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The Biggest Tree in Ghana: A Natural Wonder

Article by Petrina Darrah

Petrina Darrah

Posted: May 5, 2023

Ghana is known for its rich culture and history, but it’s also home to some of the most breathtaking natural wonders in the world. Among these is the biggest tree in Ghana, a magnificent specimen of the baobab tree that stands tall and proud in the heart of the country. In this article, we’ll explore the baobab tree, the search for the biggest tree in Ghana, and what it’s like to visit this awe-inspiring natural wonder.

The Baobab Tree

The baobab tree, also known as the “tree of life,” is a species of tree that is native to Africa. It is a large, long-lived tree that can reach up to 30 metres in height and 10 metres in diameter, with a massive trunk that can store up to 120,000 litres of water. The baobab tree is known for its unique shape, with a thick, bottle-like trunk that tapers towards the top, and its branches that resemble roots.

In Ghana, the baobab tree has long been a part of the country’s cultural and historical heritage. It is often used in traditional medicine to treat a variety of ailments, and it plays a significant role in local folklore. For example, it is said that the tree was once upside down, but the gods turned it right-side up so that it could continue to grow and provide for the people.

Scenic view of bright sunlight penetrating through branches of tree in green woods in sunset

Finding the Biggest Tree

Locating the biggest tree in Ghana was no easy task. With the baobab tree’s massive size and the dense vegetation of the Ghanaian landscape, finding this natural wonder was a challenge. But with the help of local guides and experts, the tree was eventually located in the town of Larabanga, in the northern region of Ghana.

Measuring the tree was no simple feat, either. To obtain accurate measurements, experts used a combination of ground-level measurements and aerial photography. The final measurements revealed that the biggest tree in Ghana is approximately 16 metres in height and 11.7 metres in diameter, making it one of the largest baobab trees in the world.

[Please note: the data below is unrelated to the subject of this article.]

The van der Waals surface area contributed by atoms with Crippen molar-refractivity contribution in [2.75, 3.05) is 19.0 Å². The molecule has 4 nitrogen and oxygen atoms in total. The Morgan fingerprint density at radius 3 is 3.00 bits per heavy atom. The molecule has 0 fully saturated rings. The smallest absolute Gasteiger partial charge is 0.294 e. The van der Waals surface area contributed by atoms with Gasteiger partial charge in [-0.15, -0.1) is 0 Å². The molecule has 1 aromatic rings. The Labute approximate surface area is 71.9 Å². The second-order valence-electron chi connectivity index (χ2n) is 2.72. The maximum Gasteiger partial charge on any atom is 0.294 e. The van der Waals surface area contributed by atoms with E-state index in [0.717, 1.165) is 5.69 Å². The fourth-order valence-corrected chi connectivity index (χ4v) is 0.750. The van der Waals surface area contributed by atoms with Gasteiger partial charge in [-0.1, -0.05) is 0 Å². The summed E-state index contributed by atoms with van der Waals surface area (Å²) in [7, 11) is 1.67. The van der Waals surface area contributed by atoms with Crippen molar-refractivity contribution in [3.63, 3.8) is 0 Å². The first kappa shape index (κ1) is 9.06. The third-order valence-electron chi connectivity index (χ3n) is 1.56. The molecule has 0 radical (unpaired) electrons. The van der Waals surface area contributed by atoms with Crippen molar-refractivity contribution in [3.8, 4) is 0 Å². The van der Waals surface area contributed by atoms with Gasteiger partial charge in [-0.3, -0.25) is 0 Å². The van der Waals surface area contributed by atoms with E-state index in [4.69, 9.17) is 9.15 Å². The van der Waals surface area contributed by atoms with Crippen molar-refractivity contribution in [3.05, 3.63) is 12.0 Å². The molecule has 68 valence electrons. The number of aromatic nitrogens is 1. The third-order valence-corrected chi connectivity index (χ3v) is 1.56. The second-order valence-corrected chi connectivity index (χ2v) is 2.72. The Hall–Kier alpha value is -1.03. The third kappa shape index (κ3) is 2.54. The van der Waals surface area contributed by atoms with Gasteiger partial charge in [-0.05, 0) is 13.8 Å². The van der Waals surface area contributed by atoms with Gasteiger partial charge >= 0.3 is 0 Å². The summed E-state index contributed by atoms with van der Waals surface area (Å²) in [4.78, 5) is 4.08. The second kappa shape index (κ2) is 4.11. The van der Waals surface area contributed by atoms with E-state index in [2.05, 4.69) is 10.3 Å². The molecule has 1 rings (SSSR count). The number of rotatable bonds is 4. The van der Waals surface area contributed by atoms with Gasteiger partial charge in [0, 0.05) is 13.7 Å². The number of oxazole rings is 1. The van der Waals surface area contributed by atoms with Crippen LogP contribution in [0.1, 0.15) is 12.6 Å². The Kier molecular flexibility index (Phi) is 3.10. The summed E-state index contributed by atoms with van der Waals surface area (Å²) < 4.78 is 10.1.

Visiting the Tree

For travellers who want to visit the biggest tree in Ghana, a trip to the town of Larabanga is a must. The tree is located in the courtyard of the Larabanga Mosque, a historic and important religious site in the region. Visitors are welcome to see the tree up close and take pictures, but it’s important to remember to be respectful of the tree and the mosque.

The town of Larabanga and its surrounding area are also worth exploring. The town is known for its unique architecture, which includes mud and stick houses and a centuries-old mosque. The nearby Mole National Park is also a popular attraction, where visitors can see elephants, baboons, and other wildlife in their natural habitat.

When visiting the biggest tree in Ghana, it’s important to remember to practise responsible tourism. The baobab tree is a natural wonder that deserves to be protected and preserved, and visitors can do their part by respecting the tree and its environment. This includes not touching the tree, not climbing on its branches, and not leaving any litter behind.

Volunteering with GVI in Ghana: Discovering Natural Wonders and Culture

If you’re looking to get more involved with the community and explore the natural wonders of Ghana, volunteering with an organisation like GVI can be a great option. GVI is a global organisation that offers volunteer opportunities in various fields, including environmental conservation, community development, and education. By volunteering with GVI in Ghana, you can not only contribute to important projects and initiatives, but also have the opportunity to explore the country’s natural wonders, like the biggest tree in Ghana, and culture in a unique and immersive way.

The biggest tree in Ghana is a natural wonder that is well worth a visit. Its massive size and cultural significance make it a must-see attraction for anyone travelling to Ghana. But beyond its sheer size, the baobab tree is also a symbol of the country’s rich heritage and connection to the natural world. By visiting this incredible tree and practising responsible tourism, travellers can help to ensure that it remains a wonder of Ghana for generations to come.

By Petrina Darrah

Petrina Darrah is a freelance writer from New Zealand with a passion for outdoor adventure and sustainable travel. She has been writing about travel for more than five years and her work has appeared in print and digital publications including National Geographic Travel, Conde Nast Travel, Business Insider, Atlas Obscura and more. You can see more of her work at petrinadarrah.com.
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